It was a rough season by all accounts for Ravens nose guard Terrence Cody.
The massive former second-round draft pick was controlled or knocked off the line of scrimmage on a consistent basis, getting shoved back into the linebackers.
One season after starting every game and recording a career-high 34 tackles, Cody dipped to three starts and missed one game with an elbow injury. He finished the season with 25 tackles, no sacks, no forced fumbles and no fumble recoveries, deflecting one pass.
Cody had just two tackles during the playoffs, where he seemed to do a better job of keeping blockers off of retiring middle linebacker Ray Lewis, who led the NFL with 51 tackles during the postseason.
The former Alabama All-American graded out for the season with a minus-6.5, according to Pro Football Focus, which gave Cody the lowest grade among the Ravens' defensive linemen.
Ravens general manager Ozzie Newsome didn't hesitate when asked recently at a season-review news conference to identify team needs.
"We talked about it -- the middle of the defense," Newsome said. "We think we have to get better at defensive tackle."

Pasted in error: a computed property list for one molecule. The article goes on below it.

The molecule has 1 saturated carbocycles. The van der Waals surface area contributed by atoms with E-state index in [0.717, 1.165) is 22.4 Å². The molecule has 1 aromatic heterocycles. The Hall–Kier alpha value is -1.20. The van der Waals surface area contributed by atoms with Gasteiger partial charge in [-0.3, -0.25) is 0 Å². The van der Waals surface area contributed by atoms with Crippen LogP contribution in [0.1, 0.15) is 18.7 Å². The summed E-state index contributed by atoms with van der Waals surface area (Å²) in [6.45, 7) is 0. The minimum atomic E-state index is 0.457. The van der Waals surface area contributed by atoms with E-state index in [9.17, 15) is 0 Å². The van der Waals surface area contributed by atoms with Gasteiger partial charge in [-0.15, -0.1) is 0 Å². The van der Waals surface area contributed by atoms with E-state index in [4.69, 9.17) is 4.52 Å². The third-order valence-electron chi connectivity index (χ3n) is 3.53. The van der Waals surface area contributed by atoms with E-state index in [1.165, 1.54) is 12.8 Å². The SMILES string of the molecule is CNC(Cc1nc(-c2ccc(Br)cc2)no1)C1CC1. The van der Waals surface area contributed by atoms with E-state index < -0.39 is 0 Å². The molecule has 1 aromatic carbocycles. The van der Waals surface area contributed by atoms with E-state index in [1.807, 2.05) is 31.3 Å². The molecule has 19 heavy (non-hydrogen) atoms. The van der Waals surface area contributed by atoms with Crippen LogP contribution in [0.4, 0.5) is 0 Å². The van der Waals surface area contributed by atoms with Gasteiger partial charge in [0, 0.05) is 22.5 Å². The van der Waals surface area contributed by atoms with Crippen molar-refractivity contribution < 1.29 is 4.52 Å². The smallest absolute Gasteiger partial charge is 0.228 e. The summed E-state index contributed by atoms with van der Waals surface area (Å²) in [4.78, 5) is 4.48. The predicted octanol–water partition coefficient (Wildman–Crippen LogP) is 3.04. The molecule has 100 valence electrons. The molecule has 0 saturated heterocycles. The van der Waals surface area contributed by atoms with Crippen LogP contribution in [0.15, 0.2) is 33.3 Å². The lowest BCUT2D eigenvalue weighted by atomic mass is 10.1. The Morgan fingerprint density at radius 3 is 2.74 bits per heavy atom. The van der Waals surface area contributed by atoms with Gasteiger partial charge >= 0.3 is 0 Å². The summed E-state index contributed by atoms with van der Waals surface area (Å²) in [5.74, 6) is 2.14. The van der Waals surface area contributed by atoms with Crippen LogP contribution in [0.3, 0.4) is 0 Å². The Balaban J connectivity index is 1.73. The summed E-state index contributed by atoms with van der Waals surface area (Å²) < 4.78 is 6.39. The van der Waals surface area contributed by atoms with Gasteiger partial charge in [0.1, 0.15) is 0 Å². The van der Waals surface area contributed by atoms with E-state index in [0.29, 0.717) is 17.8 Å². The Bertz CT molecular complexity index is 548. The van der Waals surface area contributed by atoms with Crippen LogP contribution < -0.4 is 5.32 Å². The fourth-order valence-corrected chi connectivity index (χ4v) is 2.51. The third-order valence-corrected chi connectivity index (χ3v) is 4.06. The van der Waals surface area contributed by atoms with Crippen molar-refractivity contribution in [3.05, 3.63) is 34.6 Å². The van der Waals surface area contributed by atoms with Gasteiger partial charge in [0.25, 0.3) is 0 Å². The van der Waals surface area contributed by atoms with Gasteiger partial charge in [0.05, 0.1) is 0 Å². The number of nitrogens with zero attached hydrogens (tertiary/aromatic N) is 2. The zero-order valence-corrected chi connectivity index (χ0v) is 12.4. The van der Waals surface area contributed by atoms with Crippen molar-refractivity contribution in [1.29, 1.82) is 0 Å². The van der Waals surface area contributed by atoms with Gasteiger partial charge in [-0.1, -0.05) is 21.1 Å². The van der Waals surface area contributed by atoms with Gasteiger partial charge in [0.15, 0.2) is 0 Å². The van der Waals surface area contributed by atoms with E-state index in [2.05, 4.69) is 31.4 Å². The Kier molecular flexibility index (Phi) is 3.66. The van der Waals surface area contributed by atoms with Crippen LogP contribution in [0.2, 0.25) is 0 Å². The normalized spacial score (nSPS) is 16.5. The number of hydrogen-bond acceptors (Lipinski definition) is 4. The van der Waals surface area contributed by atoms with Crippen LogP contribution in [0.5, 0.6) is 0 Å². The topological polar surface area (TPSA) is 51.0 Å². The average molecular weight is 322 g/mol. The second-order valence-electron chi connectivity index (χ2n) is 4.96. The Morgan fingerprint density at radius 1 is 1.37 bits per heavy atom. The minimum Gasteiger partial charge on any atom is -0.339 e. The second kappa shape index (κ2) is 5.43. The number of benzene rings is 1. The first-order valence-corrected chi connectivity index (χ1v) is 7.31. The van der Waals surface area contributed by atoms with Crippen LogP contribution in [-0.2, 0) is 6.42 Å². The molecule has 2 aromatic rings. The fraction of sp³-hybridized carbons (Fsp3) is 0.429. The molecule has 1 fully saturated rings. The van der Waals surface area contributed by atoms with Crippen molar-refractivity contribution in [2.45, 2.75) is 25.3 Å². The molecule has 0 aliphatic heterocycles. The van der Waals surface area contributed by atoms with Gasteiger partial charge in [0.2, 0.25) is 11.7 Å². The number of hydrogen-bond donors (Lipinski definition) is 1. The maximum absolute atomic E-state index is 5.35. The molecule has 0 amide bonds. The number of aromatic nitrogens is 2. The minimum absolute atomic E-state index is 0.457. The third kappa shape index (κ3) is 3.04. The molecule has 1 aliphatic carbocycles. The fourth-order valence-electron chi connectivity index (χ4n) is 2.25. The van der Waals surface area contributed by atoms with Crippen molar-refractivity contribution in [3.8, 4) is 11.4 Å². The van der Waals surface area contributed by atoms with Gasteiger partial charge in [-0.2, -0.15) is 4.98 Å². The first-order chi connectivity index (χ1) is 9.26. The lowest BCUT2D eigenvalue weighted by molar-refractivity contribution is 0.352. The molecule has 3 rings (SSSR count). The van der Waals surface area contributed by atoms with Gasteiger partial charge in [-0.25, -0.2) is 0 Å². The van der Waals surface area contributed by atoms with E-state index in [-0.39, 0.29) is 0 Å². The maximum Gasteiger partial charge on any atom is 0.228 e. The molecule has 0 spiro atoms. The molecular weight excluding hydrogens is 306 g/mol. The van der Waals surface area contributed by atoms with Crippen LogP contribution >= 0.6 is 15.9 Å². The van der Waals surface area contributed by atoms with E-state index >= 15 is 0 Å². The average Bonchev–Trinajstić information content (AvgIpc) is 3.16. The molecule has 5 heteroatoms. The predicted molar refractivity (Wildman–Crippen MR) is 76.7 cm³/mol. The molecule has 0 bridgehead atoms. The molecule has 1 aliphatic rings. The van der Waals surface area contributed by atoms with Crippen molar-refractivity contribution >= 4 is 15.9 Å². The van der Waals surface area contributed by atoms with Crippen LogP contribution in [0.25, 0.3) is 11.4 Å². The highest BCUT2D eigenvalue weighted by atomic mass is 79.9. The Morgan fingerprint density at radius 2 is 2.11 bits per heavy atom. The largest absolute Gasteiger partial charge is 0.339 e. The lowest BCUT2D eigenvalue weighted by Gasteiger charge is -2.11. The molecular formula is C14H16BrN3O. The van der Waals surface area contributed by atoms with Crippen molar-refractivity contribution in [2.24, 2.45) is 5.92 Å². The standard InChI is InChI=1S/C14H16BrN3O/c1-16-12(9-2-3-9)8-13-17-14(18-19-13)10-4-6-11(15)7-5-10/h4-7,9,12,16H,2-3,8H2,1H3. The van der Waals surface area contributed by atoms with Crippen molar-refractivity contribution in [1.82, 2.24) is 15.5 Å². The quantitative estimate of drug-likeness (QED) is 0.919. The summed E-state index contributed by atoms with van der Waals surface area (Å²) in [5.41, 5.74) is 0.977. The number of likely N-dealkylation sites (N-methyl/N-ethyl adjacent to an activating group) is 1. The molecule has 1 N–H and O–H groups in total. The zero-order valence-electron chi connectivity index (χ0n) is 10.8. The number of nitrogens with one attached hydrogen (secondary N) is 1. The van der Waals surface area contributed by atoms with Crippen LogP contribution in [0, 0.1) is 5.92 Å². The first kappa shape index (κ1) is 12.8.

Cody's low grade was closely followed by nose guard Ma'ake Kemoeatu, who started 13 games and was only slightly more productive than his younger colleague with 29 tackles, one sack and a forced fumble. Kemoeatu received a grade of minus-5.7.
Kemoeatu, 34, is a pending unrestricted free agent. Cody is entering the final year of a four-year, $3.064 million rookie contract and is due a $630,000 base salary this year.
He'll either be given another shot at upgrading his play, or face competition for his job.
Right now, opinions on Cody's play aren't positive ones.
"The most disappointing player on that team is Terrence Cody," former Ravens, Cleveland Browns and Philadelphia Eagles scout Daniel Jeremiah, an NFL Network analyst, told the Baltimore Sun said of Cody during the season. "He's not very good. He's getting blown off the line of scrimmage. He can't rush the passer, so you know that's not a strength. And getting blown off the ball 6 or 7 yards, he's not having a whole lot of value. There are four other interior guys I'd rather put out there."Copyright © 2014, Los Angeles Times